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Is mentorship instrumental to being a great broking manager?

Is mentorship instrumental to being a great broking manager? | Insurance Business UK

Is mentorship instrumental to being a great broking manager?

When Aimee Wyatt (pictured) first followed her uncle into employment at Bond Lovis Insurance Brokers it was with the expectation that she would be carrying out a short-term placement and just doing a little bit of administrative work. Now personal lines manager at Bond Lovis, her route to her current role has been an undulating one, as she initially left the brokerage after five years employed there as a sales technician to join Towergate Underwriting in 2010 as an assistant underwriter.

Though she greatly enjoyed the experience of working in underwriting, when the branch Wyatt was working at closed down, a new opportunity opened up at Bond Lovis and she rejoined the brokerage in 2011. Soon afterwards, she said, she started working as acting manager and was shortly promoted to the role of personal lines manager, now supervising a team of six.

Though she now takes more of a backseat role when it comes to the sales part of the business, Wyatt still keeps her hand in as she believes the best thing about being a broker is the opportunities to reach out and interact with clients to find solutions to their problems. On a day to day basis, she said, her role is to support the broking team that she manages with their training and development, and to help build relationships with insurers and implement new schemes.

Wyatt’s approach to building the abilities of her team has been widely recognised throughout the industry and last year she was nominated for Mentor of the Year at the Insurance Business Women in Insurance Awards, an achievement which she cited as one of the proudest moments of her career to date. However, though she was delighted by this recognition of her work, Wyatt said, she was surprised by the accolade as she believes that the work she does with her team is simply what brokers should be doing to support each other.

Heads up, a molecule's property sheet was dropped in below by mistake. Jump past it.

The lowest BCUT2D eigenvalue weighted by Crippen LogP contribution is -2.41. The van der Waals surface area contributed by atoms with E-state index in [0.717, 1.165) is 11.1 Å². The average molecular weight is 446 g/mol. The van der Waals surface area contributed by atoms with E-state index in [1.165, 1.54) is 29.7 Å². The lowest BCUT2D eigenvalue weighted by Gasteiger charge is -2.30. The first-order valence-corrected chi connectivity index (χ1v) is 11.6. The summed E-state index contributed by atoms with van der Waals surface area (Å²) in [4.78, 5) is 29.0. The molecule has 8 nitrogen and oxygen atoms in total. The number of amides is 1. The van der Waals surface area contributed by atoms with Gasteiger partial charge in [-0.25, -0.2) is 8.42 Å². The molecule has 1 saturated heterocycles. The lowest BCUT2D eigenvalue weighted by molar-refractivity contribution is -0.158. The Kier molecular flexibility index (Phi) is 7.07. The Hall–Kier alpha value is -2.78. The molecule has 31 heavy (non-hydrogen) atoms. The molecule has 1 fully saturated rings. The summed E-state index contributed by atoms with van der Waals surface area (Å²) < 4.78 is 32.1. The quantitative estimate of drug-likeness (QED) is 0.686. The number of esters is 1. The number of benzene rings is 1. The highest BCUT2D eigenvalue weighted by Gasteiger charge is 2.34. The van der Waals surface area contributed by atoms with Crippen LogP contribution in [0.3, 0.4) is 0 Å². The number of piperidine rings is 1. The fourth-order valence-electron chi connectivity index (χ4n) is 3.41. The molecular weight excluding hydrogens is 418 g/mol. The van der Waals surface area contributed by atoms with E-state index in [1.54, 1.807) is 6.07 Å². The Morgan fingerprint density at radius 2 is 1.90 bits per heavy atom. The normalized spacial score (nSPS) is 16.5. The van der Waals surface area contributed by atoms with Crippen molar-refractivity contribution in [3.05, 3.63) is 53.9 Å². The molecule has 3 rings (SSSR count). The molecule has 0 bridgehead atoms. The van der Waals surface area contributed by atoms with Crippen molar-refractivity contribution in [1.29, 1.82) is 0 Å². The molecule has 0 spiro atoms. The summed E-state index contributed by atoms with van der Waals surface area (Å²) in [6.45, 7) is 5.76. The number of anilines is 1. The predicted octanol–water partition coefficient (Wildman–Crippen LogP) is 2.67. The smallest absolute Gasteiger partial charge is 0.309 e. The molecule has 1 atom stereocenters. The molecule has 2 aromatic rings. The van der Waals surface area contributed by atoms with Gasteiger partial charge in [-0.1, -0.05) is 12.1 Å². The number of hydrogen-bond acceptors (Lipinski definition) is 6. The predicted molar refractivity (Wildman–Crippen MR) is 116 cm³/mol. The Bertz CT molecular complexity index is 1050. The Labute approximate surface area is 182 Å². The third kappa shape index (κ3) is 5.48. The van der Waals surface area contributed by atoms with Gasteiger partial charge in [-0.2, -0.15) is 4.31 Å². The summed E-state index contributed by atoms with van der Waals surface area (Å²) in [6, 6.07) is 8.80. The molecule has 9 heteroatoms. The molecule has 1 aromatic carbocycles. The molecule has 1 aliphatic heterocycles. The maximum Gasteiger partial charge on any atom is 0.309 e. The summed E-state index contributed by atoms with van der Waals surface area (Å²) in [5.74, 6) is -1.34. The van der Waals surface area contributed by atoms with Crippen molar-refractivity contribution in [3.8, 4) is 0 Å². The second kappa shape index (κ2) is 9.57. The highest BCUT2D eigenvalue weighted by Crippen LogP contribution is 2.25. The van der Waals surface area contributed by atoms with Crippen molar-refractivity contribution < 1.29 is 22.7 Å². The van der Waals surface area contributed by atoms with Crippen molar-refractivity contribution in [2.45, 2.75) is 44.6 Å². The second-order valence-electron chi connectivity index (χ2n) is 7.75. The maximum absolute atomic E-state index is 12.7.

“I was being a mentor without even realising,” she said. “It’s not something I went out of my way to do. It kind of came about naturally and then someone put me forward for that award and I thought ‘OK, maybe I am a mentor’.”

Being a mentor is part of the job role itself, she said, and she has always felt it was explicitly within the remit of her position to mentor those around her without ever putting a name to what she was doing. If managers are not hands-on with their teams, she said, she does not believe that they will get the full performance potential of that team.

“At the end of the day, if you take a backseat and you’re not as involved then you will find that they are not as involved,” she said. “And I feel that if you want to see, not just their business performance but their overall performance as a person grow, then you are not going to be able to see that unless you guide them.”

Wyatt has seen an increased demand for guidance from employees in recent years and she believes this is partially driven by the push for compliance within the insurance industry. The responsibility of managers and of mentors is to provide leadership when it comes to new directives, she said, and to keep staff informed on what needs to be done to keep up to date with these reforms.

When considering the core qualities which make somebody a great mentor and an effective manager, Wyatt highlighted the importance of such individuals having the knowledge of the market and business systems which will allow those they guide to carry out their jobs exceptionally well. Beyond this, she said, she believes that being approachable and empathetic are two significant qualities which assist in the creation of excellent mentoring relationships.

“Having like a common ground is important,” she said, “as is trust because [staff] are not going to come to you and say what they need to say without having trust in you.”

Wyatt detailed her work with a number of apprentices recently and the pleasure she has taken in watching people, who previously had no idea what they wanted to do, develop their abilities. She stated that these individuals often show themselves as being incredibly willing to learn and detailed the personal delight she has taken in seeing a particular apprentice whom she is mentoring, join the company in a permanent role before she had even completed her apprenticeship.

This woman has grown to show that she has the mentoring spirit in her as well, Wyatt said, and she takes real pride in seeing how somebody has developed and grown in response to the efforts she herself has made, and she highlighted the significance of this for brokers when it comes to developing the next generation of talent within businesses within the insurance sector.